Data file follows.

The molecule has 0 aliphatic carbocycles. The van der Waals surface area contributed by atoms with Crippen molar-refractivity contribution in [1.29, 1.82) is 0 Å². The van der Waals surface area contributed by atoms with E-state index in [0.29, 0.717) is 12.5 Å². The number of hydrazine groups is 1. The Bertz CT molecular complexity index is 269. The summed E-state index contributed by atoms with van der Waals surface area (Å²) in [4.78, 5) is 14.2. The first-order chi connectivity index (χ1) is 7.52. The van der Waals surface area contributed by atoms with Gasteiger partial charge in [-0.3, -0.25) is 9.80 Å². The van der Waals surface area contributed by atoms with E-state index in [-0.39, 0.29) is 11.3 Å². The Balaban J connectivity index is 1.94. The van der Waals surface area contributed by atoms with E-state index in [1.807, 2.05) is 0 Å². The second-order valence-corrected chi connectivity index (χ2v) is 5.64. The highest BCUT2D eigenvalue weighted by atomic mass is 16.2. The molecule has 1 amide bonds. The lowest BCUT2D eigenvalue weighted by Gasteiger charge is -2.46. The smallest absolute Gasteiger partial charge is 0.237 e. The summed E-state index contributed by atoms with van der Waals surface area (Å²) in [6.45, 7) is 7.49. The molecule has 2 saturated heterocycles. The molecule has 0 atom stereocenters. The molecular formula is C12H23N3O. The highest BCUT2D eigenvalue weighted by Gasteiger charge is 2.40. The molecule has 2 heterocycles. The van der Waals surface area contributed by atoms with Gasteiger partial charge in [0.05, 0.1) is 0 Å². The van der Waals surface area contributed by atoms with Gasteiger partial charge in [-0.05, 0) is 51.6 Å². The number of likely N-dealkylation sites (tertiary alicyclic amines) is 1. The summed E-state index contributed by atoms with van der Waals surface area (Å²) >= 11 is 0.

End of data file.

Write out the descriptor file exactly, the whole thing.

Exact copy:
The molecule has 0 aliphatic carbocycles. The van der Waals surface area contributed by atoms with Crippen molar-refractivity contribution in [1.29, 1.82) is 0 Å². The van der Waals surface area contributed by atoms with E-state index in [0.29, 0.717) is 12.5 Å². The number of hydrazine groups is 1. The Bertz CT molecular complexity index is 269. The summed E-state index contributed by atoms with van der Waals surface area (Å²) in [4.78, 5) is 14.2. The first-order chi connectivity index (χ1) is 7.52. The van der Waals surface area contributed by atoms with Gasteiger partial charge in [-0.3, -0.25) is 9.80 Å². The van der Waals surface area contributed by atoms with E-state index in [-0.39, 0.29) is 11.3 Å². The Balaban J connectivity index is 1.94. The van der Waals surface area contributed by atoms with E-state index in [1.807, 2.05) is 0 Å². The second-order valence-corrected chi connectivity index (χ2v) is 5.64. The highest BCUT2D eigenvalue weighted by atomic mass is 16.2. The molecule has 1 amide bonds. The lowest BCUT2D eigenvalue weighted by Gasteiger charge is -2.46. The smallest absolute Gasteiger partial charge is 0.237 e. The summed E-state index contributed by atoms with van der Waals surface area (Å²) in [6.45, 7) is 7.49. The molecule has 2 saturated heterocycles. The molecule has 0 atom stereocenters. The molecular formula is C12H23N3O. The highest BCUT2D eigenvalue weighted by Gasteiger charge is 2.40. The molecule has 2 heterocycles. The van der Waals surface area contributed by atoms with Gasteiger partial charge in [0.05, 0.1) is 0 Å². The van der Waals surface area contributed by atoms with Gasteiger partial charge in [-0.05, 0) is 51.6 Å². The number of likely N-dealkylation sites (tertiary alicyclic amines) is 1. The summed E-state index contributed by atoms with van der Waals surface area (Å²) >= 11 is 0.